Years of racial slurs 'scarred' Japanese American gunman charged in teacher's slaying, attorney says
A lawyer representing a Westlake Village man who was charged Tuesday in the fatal shooting of a Pasadena art college instructor said his client had become upset after hearing his wife subjected to "a racial and sexual slur."
Dmitry Gorin, whose law firm is representing Steven Ronald Honma -- arrested Sunday in connection with the weekend slaying at a Persian new year's party -- said the 54-year-old engineer had been traumatized from years of insults targeting his Japanese heritage."This is a textbook heat-of-passion incident, which a jury would consider in deciding whether Mr. Honma is guilty of murder or a lower-level homicide such as a manslaughter," Gorin said. "While the sequence of events are still under investigation, there was someone at the party who made a derogatory racial and sexual slur about his wife. As a Japanese American growing up after World War II, Mr. Honma had experienced great trauma as a victim of racial bias, and that experience scarred him since childhood."
Honma and his family "feel great sorrow and extend their condolences" to the family of Norman Schureman, 50, an instructor at the Art Center College of Design in Pasadena, Gorin said. "Mr. Honma has never hurt anyone before in his life. Mr. Honma has been married for over 18 years and is respected, beloved by his friends and family."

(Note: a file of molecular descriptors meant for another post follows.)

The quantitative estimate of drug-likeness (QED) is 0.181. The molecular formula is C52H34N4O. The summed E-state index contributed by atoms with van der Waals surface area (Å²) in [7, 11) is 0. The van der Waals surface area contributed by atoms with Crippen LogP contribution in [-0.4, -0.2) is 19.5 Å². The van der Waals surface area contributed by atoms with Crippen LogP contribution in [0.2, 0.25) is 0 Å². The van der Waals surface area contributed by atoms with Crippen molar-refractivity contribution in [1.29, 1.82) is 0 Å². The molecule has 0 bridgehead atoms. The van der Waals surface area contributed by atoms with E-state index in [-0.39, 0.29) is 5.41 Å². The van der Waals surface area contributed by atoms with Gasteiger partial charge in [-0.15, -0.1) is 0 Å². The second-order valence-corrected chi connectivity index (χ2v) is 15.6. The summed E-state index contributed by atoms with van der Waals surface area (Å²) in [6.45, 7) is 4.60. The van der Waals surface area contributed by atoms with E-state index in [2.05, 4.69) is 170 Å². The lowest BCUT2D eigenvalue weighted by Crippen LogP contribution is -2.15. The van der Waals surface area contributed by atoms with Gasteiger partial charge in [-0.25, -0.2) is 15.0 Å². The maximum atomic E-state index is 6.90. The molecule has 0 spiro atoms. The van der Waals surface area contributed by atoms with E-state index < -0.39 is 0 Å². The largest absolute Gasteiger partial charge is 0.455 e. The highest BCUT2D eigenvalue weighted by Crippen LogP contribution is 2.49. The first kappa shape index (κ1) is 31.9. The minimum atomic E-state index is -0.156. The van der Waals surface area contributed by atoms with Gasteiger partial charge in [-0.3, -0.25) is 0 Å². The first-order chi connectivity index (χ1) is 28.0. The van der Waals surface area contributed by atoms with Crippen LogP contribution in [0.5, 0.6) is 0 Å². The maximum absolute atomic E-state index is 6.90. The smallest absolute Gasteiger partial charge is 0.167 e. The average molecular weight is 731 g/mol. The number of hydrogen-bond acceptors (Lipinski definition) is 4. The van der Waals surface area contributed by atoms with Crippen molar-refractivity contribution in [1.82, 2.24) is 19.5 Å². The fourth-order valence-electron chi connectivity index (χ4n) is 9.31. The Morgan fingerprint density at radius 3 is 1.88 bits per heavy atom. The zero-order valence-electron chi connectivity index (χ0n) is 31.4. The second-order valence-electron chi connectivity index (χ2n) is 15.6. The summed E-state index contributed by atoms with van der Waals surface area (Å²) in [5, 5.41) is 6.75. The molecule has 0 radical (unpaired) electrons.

Honma was a guest at a party Saturday when the alleged taunt occurred; the source of the slur was unclear. Honma became enraged and left, returning minutes later carrying a knife and two guns, authorities said.
There was a fight, and when Honma was tackled, he allegedly pulled a handgun and fired, killing Schureman.
Gorin said his client was severely beaten in the incident and was in critical condition at a local hospital, having possibly suffered a brain injury.
The Los Angeles County district attorney's office charged Honma on Tuesday in the slaying. He is being held in lieu of $2-million bail, faces one count of murder and one count of possession of a firearm with a prior conviction. If convicted, he faces a maximum sentence of life in prison.
He was scheduled to appear in a Van Nuys courtroom Tuesday afternoon, but his injuries may cause a postponement.
-- Andrew Blankstein
Photo: Norman Schureman was a professor at Art Center College of Design in Pasadena. Credit: Steven A. Heller / Art Center College of Design